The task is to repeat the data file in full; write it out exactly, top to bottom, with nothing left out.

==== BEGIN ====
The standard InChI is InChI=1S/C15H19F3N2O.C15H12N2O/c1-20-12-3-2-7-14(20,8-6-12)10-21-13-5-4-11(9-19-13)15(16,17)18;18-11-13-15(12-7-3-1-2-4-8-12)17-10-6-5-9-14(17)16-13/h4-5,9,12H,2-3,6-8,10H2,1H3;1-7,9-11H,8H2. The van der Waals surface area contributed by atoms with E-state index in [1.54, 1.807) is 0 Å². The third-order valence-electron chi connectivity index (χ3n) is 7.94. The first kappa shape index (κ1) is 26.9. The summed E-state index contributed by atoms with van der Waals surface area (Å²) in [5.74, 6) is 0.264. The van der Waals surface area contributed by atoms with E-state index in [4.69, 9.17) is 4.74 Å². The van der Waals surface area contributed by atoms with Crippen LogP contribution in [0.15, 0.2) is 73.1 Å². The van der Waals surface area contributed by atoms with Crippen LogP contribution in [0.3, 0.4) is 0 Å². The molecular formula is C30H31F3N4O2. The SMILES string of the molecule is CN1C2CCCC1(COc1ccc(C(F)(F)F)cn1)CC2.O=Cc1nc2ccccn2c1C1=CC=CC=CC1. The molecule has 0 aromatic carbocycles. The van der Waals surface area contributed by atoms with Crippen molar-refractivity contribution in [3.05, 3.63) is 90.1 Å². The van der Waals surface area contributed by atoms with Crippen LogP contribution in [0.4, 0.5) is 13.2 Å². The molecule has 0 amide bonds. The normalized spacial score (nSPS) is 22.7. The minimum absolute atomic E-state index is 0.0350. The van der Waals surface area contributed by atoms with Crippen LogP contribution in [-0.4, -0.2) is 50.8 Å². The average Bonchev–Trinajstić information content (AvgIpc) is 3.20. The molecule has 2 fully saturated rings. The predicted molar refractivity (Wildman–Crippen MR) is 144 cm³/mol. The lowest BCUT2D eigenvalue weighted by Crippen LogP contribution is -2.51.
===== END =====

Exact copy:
The standard InChI is InChI=1S/C15H19F3N2O.C15H12N2O/c1-20-12-3-2-7-14(20,8-6-12)10-21-13-5-4-11(9-19-13)15(16,17)18;18-11-13-15(12-7-3-1-2-4-8-12)17-10-6-5-9-14(17)16-13/h4-5,9,12H,2-3,6-8,10H2,1H3;1-7,9-11H,8H2. The van der Waals surface area contributed by atoms with E-state index in [1.54, 1.807) is 0 Å². The third-order valence-electron chi connectivity index (χ3n) is 7.94. The first kappa shape index (κ1) is 26.9. The summed E-state index contributed by atoms with van der Waals surface area (Å²) in [5.74, 6) is 0.264. The van der Waals surface area contributed by atoms with E-state index in [4.69, 9.17) is 4.74 Å². The van der Waals surface area contributed by atoms with Crippen LogP contribution in [0.15, 0.2) is 73.1 Å². The van der Waals surface area contributed by atoms with Crippen LogP contribution in [0.3, 0.4) is 0 Å². The molecular formula is C30H31F3N4O2. The SMILES string of the molecule is CN1C2CCCC1(COc1ccc(C(F)(F)F)cn1)CC2.O=Cc1nc2ccccn2c1C1=CC=CC=CC1. The molecule has 0 aromatic carbocycles. The van der Waals surface area contributed by atoms with Crippen molar-refractivity contribution in [3.05, 3.63) is 90.1 Å². The van der Waals surface area contributed by atoms with Crippen LogP contribution in [0.4, 0.5) is 13.2 Å². The molecule has 0 amide bonds. The normalized spacial score (nSPS) is 22.7. The minimum absolute atomic E-state index is 0.0350. The van der Waals surface area contributed by atoms with Crippen LogP contribution in [-0.4, -0.2) is 50.8 Å². The average Bonchev–Trinajstić information content (AvgIpc) is 3.20. The molecule has 2 fully saturated rings. The predicted molar refractivity (Wildman–Crippen MR) is 144 cm³/mol. The lowest BCUT2D eigenvalue weighted by Crippen LogP contribution is -2.51.